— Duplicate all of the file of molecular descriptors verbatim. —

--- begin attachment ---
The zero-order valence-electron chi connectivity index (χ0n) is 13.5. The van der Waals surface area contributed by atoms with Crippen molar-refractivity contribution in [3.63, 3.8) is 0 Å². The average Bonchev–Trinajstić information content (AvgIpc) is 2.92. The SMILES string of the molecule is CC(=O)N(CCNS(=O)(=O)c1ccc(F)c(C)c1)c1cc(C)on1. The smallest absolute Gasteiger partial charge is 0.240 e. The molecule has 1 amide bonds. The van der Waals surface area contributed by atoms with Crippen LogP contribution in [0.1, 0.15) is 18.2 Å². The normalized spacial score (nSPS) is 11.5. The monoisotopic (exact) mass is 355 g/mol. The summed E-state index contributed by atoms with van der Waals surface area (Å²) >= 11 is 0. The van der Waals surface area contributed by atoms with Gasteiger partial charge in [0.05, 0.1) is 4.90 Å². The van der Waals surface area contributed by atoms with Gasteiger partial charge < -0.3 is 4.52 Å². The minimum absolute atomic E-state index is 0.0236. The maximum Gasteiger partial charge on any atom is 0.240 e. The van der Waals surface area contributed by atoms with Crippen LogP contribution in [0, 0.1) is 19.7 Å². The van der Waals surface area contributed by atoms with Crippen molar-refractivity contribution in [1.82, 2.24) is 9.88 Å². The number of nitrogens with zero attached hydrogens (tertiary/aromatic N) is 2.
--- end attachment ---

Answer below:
The zero-order valence-electron chi connectivity index (χ0n) is 13.5. The van der Waals surface area contributed by atoms with Crippen molar-refractivity contribution in [3.63, 3.8) is 0 Å². The average Bonchev–Trinajstić information content (AvgIpc) is 2.92. The SMILES string of the molecule is CC(=O)N(CCNS(=O)(=O)c1ccc(F)c(C)c1)c1cc(C)on1. The smallest absolute Gasteiger partial charge is 0.240 e. The molecule has 1 amide bonds. The van der Waals surface area contributed by atoms with Crippen LogP contribution in [0.1, 0.15) is 18.2 Å². The normalized spacial score (nSPS) is 11.5. The monoisotopic (exact) mass is 355 g/mol. The summed E-state index contributed by atoms with van der Waals surface area (Å²) >= 11 is 0. The van der Waals surface area contributed by atoms with Gasteiger partial charge in [0.05, 0.1) is 4.90 Å². The van der Waals surface area contributed by atoms with Gasteiger partial charge < -0.3 is 4.52 Å². The minimum absolute atomic E-state index is 0.0236. The maximum Gasteiger partial charge on any atom is 0.240 e. The van der Waals surface area contributed by atoms with Crippen LogP contribution in [0, 0.1) is 19.7 Å². The van der Waals surface area contributed by atoms with Crippen molar-refractivity contribution in [1.82, 2.24) is 9.88 Å². The number of nitrogens with zero attached hydrogens (tertiary/aromatic N) is 2.